Green Revolution turned the country self-sufficient in wheat and rice, and by early 1970s India stopped importing food under PL-480.

Since the days of Green Revolution, Indian agriculture has grown manifold. There has been an all around development in crop production not only in wheat and rice but also in coarse cereals, maize, cotton, sugarcane etc. Improved technology was packaged well with right policy decisions. The setting up of Food Corporation of India and Agricultural Prices Commission in 1965-66 were the two major planks of what Dr M S Swaminathan calls as the ‘famine-avoidance’ strategy.

Q: How come after Green Revolution turned the corners, farmers are committing suicide on a large scale?

By the mid-1980s, the environmental impact of intensive farming systems that used chemical fertilizers, chemical pesticides and groundwater had begun to emerge. These are called the 2nd Generation Environmental Impacts. But instead of encouraging farmers to adopt sustainable practices to thwart the negative impact of intensive agriculture, farm scientists tried to address this by encouraging more Green Revolution. In other words they asked farmers to apply more chemicals. This deteriorated the natural resource base. At the same time, the policy support for agriculture declined. Reduction in public sector investment in agriculture, failure to encourage sustainable farming practices, and unremunerative prices for agricultural produce were among the factors that turned agriculture into a losing proposition. The damage was more pronounced in cash crops like cotton. Farm suicides began as a trickle around 1987 or so and since then have taken a toll of nearly 3 lakh farmers in the past 17 years.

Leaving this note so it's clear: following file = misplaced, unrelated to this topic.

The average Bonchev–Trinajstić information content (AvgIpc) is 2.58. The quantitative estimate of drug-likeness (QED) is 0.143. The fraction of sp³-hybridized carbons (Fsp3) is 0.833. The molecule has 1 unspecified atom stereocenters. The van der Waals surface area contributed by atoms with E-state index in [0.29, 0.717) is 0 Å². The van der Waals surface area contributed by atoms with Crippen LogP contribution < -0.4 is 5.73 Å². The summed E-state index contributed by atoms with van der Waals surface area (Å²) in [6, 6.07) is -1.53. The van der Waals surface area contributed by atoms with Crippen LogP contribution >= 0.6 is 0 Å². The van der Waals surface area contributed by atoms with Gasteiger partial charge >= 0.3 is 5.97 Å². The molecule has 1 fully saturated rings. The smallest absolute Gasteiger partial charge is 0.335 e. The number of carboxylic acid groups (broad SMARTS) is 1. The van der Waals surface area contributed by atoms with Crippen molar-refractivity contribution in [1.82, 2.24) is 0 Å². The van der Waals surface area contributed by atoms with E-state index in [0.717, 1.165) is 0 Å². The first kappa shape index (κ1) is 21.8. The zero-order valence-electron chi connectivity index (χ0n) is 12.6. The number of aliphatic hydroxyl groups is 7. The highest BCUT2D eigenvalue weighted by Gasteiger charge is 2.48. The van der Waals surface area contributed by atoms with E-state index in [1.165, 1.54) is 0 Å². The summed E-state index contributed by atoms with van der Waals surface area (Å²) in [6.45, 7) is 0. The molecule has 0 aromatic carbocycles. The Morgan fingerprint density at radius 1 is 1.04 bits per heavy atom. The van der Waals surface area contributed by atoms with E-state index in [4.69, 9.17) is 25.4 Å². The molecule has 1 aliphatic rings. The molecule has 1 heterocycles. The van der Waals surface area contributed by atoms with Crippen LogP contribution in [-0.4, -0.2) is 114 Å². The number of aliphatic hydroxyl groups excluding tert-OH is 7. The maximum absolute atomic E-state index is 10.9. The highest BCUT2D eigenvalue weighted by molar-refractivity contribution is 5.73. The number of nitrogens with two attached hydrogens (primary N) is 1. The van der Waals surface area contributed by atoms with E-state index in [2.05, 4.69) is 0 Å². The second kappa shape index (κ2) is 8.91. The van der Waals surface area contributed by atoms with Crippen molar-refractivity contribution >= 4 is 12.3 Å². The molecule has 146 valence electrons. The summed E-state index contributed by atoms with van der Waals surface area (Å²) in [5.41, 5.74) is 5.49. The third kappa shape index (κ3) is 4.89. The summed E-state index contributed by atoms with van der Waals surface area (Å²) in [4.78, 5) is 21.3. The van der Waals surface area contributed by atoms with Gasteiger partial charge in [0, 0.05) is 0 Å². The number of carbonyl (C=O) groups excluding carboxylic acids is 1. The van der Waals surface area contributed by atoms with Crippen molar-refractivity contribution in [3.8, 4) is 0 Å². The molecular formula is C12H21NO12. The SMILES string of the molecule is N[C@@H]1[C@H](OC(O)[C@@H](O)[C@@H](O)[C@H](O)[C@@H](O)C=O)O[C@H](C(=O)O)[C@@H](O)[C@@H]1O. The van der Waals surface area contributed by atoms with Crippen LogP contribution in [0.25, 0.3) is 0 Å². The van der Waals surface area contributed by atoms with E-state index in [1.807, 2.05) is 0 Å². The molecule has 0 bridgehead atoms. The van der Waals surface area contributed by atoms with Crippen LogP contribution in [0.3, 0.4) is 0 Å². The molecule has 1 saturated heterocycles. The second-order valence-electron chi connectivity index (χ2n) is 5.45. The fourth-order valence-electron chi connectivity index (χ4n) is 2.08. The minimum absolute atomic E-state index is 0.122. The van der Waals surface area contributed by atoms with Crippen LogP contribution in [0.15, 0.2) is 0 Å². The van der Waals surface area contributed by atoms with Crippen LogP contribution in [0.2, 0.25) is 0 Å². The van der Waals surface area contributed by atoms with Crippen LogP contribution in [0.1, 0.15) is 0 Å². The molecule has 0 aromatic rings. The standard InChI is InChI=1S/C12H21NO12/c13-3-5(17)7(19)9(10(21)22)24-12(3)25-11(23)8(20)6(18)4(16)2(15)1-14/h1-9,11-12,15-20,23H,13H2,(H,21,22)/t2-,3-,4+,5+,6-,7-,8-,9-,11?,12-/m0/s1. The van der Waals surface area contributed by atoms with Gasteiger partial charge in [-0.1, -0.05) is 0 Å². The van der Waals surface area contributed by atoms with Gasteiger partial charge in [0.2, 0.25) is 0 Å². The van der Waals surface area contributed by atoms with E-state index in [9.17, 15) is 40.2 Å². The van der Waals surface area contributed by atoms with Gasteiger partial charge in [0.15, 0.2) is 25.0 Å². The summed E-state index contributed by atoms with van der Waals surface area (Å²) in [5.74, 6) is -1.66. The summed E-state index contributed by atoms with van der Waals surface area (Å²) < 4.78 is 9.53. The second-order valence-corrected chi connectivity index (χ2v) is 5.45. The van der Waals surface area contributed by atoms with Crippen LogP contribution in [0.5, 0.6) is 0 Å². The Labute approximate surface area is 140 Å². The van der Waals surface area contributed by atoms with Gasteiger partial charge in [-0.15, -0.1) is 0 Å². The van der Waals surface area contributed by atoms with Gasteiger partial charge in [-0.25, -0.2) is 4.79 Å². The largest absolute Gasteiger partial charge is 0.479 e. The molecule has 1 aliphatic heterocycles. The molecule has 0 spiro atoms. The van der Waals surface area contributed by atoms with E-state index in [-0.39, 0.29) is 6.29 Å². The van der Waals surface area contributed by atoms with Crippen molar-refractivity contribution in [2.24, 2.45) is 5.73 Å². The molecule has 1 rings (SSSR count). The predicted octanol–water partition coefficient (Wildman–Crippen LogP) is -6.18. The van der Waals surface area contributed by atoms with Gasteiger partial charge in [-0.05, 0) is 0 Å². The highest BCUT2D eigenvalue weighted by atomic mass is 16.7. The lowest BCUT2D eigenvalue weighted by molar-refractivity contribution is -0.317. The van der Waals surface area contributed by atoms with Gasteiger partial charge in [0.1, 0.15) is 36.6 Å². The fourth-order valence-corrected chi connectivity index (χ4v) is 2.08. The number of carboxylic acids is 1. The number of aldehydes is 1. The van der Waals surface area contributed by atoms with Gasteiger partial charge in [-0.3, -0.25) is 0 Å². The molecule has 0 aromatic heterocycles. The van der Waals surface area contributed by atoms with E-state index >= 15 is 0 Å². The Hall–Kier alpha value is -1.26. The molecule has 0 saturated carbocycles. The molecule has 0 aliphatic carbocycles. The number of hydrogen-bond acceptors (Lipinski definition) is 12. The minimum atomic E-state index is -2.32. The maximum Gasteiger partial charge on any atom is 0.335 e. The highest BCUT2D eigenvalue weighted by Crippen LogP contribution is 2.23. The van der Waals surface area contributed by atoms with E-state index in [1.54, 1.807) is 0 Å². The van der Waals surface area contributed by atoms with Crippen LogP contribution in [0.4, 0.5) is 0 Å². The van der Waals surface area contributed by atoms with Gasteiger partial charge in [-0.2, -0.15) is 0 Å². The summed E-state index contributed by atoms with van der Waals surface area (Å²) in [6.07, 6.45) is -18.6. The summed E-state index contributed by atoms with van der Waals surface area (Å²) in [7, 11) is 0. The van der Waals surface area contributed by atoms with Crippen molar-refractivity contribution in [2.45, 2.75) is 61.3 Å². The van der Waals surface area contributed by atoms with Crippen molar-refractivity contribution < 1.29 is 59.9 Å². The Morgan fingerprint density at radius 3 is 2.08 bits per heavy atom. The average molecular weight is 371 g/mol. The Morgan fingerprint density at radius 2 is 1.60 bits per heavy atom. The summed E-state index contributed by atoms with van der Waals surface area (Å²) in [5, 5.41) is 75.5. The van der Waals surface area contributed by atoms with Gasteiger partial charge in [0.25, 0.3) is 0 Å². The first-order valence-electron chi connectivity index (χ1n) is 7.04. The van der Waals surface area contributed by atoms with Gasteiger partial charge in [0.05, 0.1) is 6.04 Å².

Q: What is behind the terrible agrarian crisis that India faces? 

Farm suicides are the outcome of the continued neglect and apathy of the farm sector. Besides the policy makers, a significant role is also played by agriculture scientists and economists. They cannot simply absolve themselves from the terrible agrarian crisis that have prevailed for almost two decades now.

Q: Is it because India does not have a clear cut understanding and focus on how to prop up agriculture? Is it because of a wrong direction coming from international institutions? 

About 20 years after the Green Revolution began, and somewhere in the early 1990s, the global economic thinking shifted to shrinking agriculture and boosting industry. World Bank/IMF and the international financial institutions began to propose that economic growth can only take place when fewer people are left in agriculture. In 1996, the World Development Report of the World Bank suggested moving 400 million people, equally to twice the combined population of UK, France and Germany, from the rural to the urban areas in India in the next 20 years, by the year 2015.